Minnesota Republicans looked for wave
ST. PAUL -- The question of whether a predicted Republican wave would touch Minnesota's shores was key in Tuesday's election.
If the wave arrived, Republicans hoped to dislodge a couple Democratic congressmen, make gains in the state Legislature and snare three statewide offices that now are Democratic-Farmer-Laborite.
Dissatisfaction with Democrat President Barack Obama was expected to help Republicans running for Congress, but the coattails also could stretch into state races.
To counter the GOP wave, Obama's political organization worked to get those who voted for him two years ago to vote again this year. At mid-day Tuesday, an e-mail from the group asked supporters to take 20 minutes to call potential voters to encourage them to go to the polls.
While legislative races received little statewide attention, who controls the House and Senate can be almost as important as who wins the governor's race.
The state Senate long has been a DFL bastion, but the House has been under DFL control for just four years. Few predicted a GOP takeover, but even Democrats admitted they could lose seats in both houses.
Democrats now lead the Senate 46-21 with 34 needed to hold control. In the House, it is the DFL 87, GOP 47, with 68 as the majority.
Of three non-governor statewide races, one stood out as the most competitive and combative: Republican Pat Anderson trying to regain the state auditor's office from Democrat Rebecca Otto, who won it four years ago.
Otto accused Anderson of making mathematical mistakes when she was auditor. Anderson said Otto was too chummy with local government officials she was supposed to audit.
In the secretary of state race, incumbent Democrat Mark Ritchie reminded voters that his handling of the controversial 2008 U.S. Senate race gained widespread praise. Republican opponent Rep. Dan Severson said Ritchie made lots of mistakes two years ago and that requiring Minnesotans to show a photo identification card before voting would reduce voter fraud.
Incumbent Democrat Attorney General Lori Swanson did little campaigning. Republican Chris Barden accused Swanson of running a disorganized and scandal-ridden office. Swanson emphasized her work to protect consumers while Barden centered his campaign on suing to get rid of the new federal health-care reform bill.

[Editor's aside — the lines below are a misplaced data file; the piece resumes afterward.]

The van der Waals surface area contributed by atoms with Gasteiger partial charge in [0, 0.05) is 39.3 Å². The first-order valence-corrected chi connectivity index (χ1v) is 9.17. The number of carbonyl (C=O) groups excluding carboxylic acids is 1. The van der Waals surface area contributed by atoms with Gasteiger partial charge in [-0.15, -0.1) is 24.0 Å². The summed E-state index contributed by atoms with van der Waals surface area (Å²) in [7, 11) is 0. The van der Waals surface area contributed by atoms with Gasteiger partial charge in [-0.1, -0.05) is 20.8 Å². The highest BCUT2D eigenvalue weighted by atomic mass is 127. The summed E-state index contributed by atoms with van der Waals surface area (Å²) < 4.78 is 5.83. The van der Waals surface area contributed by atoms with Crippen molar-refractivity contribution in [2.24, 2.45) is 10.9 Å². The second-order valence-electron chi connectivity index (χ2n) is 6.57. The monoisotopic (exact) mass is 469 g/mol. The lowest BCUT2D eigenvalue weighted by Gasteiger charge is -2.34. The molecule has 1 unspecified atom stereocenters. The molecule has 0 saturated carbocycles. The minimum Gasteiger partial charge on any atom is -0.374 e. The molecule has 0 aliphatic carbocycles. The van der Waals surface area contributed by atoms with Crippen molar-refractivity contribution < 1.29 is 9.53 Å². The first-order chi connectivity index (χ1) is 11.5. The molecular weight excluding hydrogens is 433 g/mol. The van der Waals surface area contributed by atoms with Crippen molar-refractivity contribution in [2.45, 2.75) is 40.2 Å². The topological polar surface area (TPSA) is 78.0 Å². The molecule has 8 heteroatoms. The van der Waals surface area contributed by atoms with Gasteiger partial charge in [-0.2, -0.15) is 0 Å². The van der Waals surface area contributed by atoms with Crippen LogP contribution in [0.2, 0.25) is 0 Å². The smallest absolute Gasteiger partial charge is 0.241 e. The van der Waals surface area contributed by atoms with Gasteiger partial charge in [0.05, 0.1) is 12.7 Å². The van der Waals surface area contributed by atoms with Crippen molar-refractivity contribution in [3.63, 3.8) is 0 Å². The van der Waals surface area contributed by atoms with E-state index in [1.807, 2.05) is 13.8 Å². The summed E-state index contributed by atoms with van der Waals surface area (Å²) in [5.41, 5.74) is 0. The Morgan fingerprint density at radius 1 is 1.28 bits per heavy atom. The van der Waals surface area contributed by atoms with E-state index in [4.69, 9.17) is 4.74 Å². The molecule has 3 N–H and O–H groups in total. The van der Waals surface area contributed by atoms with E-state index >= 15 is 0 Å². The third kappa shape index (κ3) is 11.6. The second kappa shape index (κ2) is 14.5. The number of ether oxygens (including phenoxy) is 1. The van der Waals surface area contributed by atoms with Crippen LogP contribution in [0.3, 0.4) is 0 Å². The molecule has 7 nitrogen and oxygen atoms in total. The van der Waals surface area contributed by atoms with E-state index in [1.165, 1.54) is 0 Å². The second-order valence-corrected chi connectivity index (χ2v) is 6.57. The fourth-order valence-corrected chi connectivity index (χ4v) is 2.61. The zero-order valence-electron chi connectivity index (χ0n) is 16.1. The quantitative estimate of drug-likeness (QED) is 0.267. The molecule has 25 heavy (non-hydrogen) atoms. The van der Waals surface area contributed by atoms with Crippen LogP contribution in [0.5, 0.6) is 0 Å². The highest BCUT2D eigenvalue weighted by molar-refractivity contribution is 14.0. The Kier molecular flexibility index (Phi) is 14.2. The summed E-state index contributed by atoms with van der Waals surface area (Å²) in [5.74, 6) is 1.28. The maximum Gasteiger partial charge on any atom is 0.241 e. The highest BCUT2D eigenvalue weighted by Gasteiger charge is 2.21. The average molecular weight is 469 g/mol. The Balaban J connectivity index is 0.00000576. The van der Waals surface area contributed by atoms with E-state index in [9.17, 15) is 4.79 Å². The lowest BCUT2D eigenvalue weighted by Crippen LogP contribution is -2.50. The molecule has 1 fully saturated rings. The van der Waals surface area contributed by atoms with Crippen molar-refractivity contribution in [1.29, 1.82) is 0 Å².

Three U.S. House races drew the most attention in federal contests.
In the northeast's 8th Congressional District, Democratic U.S. Rep. Jim Oberstar, in Congress since 1975, faced what many described as his strongest opponent in Republican Chip Cravaack.
Across the southern counties, Democratic U.S. Rep. Tim Walz and Republican state Rep. Randy Demmer fought in the 1st Congressional District.
The most expensive House race in the country was in the 6th Congressional District, which stretches across the northern Twin Cities to St. Cloud. Republican Michele Bachmann was favored to retain her seat despite Democratic State Sen. Tarryl Clark's efforts.
Other U.S. House incumbents were expected to head back to Washington: Democrat Collin Peterson in the west, Republican John Kline south of the Twin Cities and Republican Erik Paulsen, Democrat Keith Ellison and Democrat Betty McCollum in the Twin Cities.
Also on the ballot were some statewide judicial races that took on political overtones after the Republican Party endorsed opponents to sitting Supreme Court justices.
Well-known Justice Alan Page, a former Vikings football star, faced Tim Tingelstad of Bemidji. And Justice Helen Meyer was challenged by Greg Wersel, who has fought all the way to the U. S. Supreme Court to allow political parties access to judicial campaigns.
On the state Appeals Court, incumbent Judge Louise Dovre Bjorkman faced Roxann Klugman.
Turnout was reported spotty around Minnesota. Ritchie earlier said that hot local races in some counties would drive up turnout there.
Republicans complained that too many vote scanning machines broke down Tuesday, and a party attorney's letter to Ritchie laid the groundwork for possible legal action if the GOP decided that is needed after the election.
The secretary of state's office said there were few voting machine problems, and ones that did crop up were fixed quickly.
The conservative group Election Integrity Watch and the Republican Party were engaged in separate efforts to closely monitor Tuesday's election to avoid what they called voter fraud. Many Republicans feel U.S. Sen. Norm Coleman lost his 2008 re-election bid to Democrat Al Franken over voting problems.